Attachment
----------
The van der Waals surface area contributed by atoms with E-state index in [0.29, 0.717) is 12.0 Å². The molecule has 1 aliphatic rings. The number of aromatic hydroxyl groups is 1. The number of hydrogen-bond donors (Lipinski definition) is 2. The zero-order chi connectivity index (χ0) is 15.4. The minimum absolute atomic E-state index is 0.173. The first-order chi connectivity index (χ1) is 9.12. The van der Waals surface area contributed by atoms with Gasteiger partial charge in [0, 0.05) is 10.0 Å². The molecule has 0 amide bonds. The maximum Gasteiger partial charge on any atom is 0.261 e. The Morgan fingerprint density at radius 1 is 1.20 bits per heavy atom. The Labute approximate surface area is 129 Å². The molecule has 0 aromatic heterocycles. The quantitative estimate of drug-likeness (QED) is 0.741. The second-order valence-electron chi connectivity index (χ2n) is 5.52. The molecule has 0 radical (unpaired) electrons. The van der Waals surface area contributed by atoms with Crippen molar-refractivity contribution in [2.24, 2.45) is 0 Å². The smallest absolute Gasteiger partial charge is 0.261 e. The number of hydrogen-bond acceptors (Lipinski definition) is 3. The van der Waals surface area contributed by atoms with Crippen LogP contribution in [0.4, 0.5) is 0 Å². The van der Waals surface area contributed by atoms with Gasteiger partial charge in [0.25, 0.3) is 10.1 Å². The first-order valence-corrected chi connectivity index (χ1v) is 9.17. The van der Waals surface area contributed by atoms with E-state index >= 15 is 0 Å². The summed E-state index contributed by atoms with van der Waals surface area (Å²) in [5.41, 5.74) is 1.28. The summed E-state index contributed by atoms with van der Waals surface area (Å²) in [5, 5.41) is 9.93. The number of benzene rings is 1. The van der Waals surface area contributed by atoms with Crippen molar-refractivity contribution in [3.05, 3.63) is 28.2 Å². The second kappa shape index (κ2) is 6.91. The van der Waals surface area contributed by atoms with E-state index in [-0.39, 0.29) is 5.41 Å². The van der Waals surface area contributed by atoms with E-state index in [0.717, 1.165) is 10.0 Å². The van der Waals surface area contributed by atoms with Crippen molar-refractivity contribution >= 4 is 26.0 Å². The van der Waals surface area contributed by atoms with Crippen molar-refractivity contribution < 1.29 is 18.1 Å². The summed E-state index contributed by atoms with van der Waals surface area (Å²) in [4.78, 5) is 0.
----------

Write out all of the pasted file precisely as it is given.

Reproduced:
The van der Waals surface area contributed by atoms with E-state index in [0.29, 0.717) is 12.0 Å². The molecule has 1 aliphatic rings. The number of aromatic hydroxyl groups is 1. The number of hydrogen-bond donors (Lipinski definition) is 2. The zero-order chi connectivity index (χ0) is 15.4. The minimum absolute atomic E-state index is 0.173. The first-order chi connectivity index (χ1) is 9.12. The van der Waals surface area contributed by atoms with Gasteiger partial charge in [0, 0.05) is 10.0 Å². The molecule has 0 amide bonds. The maximum Gasteiger partial charge on any atom is 0.261 e. The Morgan fingerprint density at radius 1 is 1.20 bits per heavy atom. The Labute approximate surface area is 129 Å². The molecule has 0 aromatic heterocycles. The quantitative estimate of drug-likeness (QED) is 0.741. The second-order valence-electron chi connectivity index (χ2n) is 5.52. The molecule has 0 radical (unpaired) electrons. The van der Waals surface area contributed by atoms with Crippen molar-refractivity contribution in [2.24, 2.45) is 0 Å². The smallest absolute Gasteiger partial charge is 0.261 e. The number of hydrogen-bond acceptors (Lipinski definition) is 3. The van der Waals surface area contributed by atoms with Crippen LogP contribution in [0.4, 0.5) is 0 Å². The van der Waals surface area contributed by atoms with Gasteiger partial charge in [0.25, 0.3) is 10.1 Å². The first-order valence-corrected chi connectivity index (χ1v) is 9.17. The van der Waals surface area contributed by atoms with E-state index >= 15 is 0 Å². The summed E-state index contributed by atoms with van der Waals surface area (Å²) in [5.41, 5.74) is 1.28. The summed E-state index contributed by atoms with van der Waals surface area (Å²) in [5, 5.41) is 9.93. The number of benzene rings is 1. The van der Waals surface area contributed by atoms with Crippen molar-refractivity contribution in [3.05, 3.63) is 28.2 Å². The second kappa shape index (κ2) is 6.91. The van der Waals surface area contributed by atoms with E-state index in [-0.39, 0.29) is 5.41 Å². The van der Waals surface area contributed by atoms with E-state index in [0.717, 1.165) is 10.0 Å². The van der Waals surface area contributed by atoms with Crippen molar-refractivity contribution >= 4 is 26.0 Å². The van der Waals surface area contributed by atoms with Crippen molar-refractivity contribution < 1.29 is 18.1 Å². The summed E-state index contributed by atoms with van der Waals surface area (Å²) in [4.78, 5) is 0.